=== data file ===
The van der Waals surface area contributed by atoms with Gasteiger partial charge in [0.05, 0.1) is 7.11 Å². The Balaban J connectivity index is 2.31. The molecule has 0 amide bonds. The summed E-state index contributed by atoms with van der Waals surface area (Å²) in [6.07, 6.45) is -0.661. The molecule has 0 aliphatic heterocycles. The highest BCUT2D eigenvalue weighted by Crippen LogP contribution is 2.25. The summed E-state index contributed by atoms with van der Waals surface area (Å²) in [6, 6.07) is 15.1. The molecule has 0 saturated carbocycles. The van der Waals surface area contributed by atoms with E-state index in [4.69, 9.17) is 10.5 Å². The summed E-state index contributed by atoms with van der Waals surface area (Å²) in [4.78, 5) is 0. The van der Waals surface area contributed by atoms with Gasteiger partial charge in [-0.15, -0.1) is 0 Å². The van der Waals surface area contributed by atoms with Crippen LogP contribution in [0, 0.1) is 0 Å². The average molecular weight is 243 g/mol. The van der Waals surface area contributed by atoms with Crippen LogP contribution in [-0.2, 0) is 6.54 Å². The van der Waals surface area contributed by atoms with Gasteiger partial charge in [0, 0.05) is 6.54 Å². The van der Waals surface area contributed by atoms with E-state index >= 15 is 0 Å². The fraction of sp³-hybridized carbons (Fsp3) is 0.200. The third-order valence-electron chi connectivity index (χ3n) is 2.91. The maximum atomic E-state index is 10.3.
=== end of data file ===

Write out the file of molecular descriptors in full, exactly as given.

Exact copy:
The van der Waals surface area contributed by atoms with Gasteiger partial charge in [0.05, 0.1) is 7.11 Å². The Balaban J connectivity index is 2.31. The molecule has 0 amide bonds. The summed E-state index contributed by atoms with van der Waals surface area (Å²) in [6.07, 6.45) is -0.661. The molecule has 0 aliphatic heterocycles. The highest BCUT2D eigenvalue weighted by Crippen LogP contribution is 2.25. The summed E-state index contributed by atoms with van der Waals surface area (Å²) in [6, 6.07) is 15.1. The molecule has 0 saturated carbocycles. The van der Waals surface area contributed by atoms with E-state index in [4.69, 9.17) is 10.5 Å². The summed E-state index contributed by atoms with van der Waals surface area (Å²) in [4.78, 5) is 0. The van der Waals surface area contributed by atoms with Gasteiger partial charge in [-0.15, -0.1) is 0 Å². The van der Waals surface area contributed by atoms with Crippen LogP contribution in [0, 0.1) is 0 Å². The average molecular weight is 243 g/mol. The van der Waals surface area contributed by atoms with Crippen LogP contribution in [-0.2, 0) is 6.54 Å². The van der Waals surface area contributed by atoms with Gasteiger partial charge in [0, 0.05) is 6.54 Å². The van der Waals surface area contributed by atoms with E-state index >= 15 is 0 Å². The fraction of sp³-hybridized carbons (Fsp3) is 0.200. The third-order valence-electron chi connectivity index (χ3n) is 2.91. The maximum atomic E-state index is 10.3.